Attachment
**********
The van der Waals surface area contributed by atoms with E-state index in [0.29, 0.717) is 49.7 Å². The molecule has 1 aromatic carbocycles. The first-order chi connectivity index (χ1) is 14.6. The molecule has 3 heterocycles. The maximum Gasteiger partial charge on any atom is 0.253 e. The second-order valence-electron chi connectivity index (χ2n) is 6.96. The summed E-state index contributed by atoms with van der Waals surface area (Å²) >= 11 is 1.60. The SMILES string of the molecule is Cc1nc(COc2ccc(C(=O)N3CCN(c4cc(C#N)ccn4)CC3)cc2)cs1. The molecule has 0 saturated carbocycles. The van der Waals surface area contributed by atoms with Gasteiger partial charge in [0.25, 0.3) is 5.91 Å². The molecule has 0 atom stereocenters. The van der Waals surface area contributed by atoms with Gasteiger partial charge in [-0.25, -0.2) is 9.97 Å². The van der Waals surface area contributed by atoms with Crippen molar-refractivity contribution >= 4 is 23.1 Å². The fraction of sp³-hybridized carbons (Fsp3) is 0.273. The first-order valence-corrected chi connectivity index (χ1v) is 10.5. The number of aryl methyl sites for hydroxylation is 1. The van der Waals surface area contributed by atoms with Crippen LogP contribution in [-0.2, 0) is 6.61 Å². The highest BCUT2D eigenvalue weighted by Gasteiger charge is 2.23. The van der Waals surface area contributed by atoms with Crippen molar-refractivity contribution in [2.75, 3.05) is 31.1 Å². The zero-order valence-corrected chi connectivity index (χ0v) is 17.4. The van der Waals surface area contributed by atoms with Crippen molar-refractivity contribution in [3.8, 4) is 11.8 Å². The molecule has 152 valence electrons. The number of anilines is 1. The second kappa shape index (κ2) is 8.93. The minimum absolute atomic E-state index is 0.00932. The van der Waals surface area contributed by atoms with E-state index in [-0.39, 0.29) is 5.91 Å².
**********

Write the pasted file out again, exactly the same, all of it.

The van der Waals surface area contributed by atoms with E-state index in [0.29, 0.717) is 49.7 Å². The molecule has 1 aromatic carbocycles. The first-order chi connectivity index (χ1) is 14.6. The molecule has 3 heterocycles. The maximum Gasteiger partial charge on any atom is 0.253 e. The second-order valence-electron chi connectivity index (χ2n) is 6.96. The summed E-state index contributed by atoms with van der Waals surface area (Å²) >= 11 is 1.60. The SMILES string of the molecule is Cc1nc(COc2ccc(C(=O)N3CCN(c4cc(C#N)ccn4)CC3)cc2)cs1. The molecule has 0 saturated carbocycles. The van der Waals surface area contributed by atoms with Gasteiger partial charge in [0.25, 0.3) is 5.91 Å². The molecule has 0 atom stereocenters. The van der Waals surface area contributed by atoms with Gasteiger partial charge in [-0.25, -0.2) is 9.97 Å². The van der Waals surface area contributed by atoms with Crippen molar-refractivity contribution >= 4 is 23.1 Å². The fraction of sp³-hybridized carbons (Fsp3) is 0.273. The first-order valence-corrected chi connectivity index (χ1v) is 10.5. The number of aryl methyl sites for hydroxylation is 1. The van der Waals surface area contributed by atoms with Crippen LogP contribution in [-0.2, 0) is 6.61 Å². The highest BCUT2D eigenvalue weighted by Gasteiger charge is 2.23. The van der Waals surface area contributed by atoms with Crippen molar-refractivity contribution in [2.75, 3.05) is 31.1 Å². The zero-order valence-corrected chi connectivity index (χ0v) is 17.4. The van der Waals surface area contributed by atoms with Crippen molar-refractivity contribution in [3.8, 4) is 11.8 Å². The molecule has 152 valence electrons. The number of anilines is 1. The second kappa shape index (κ2) is 8.93. The minimum absolute atomic E-state index is 0.00932. The van der Waals surface area contributed by atoms with E-state index in [-0.39, 0.29) is 5.91 Å².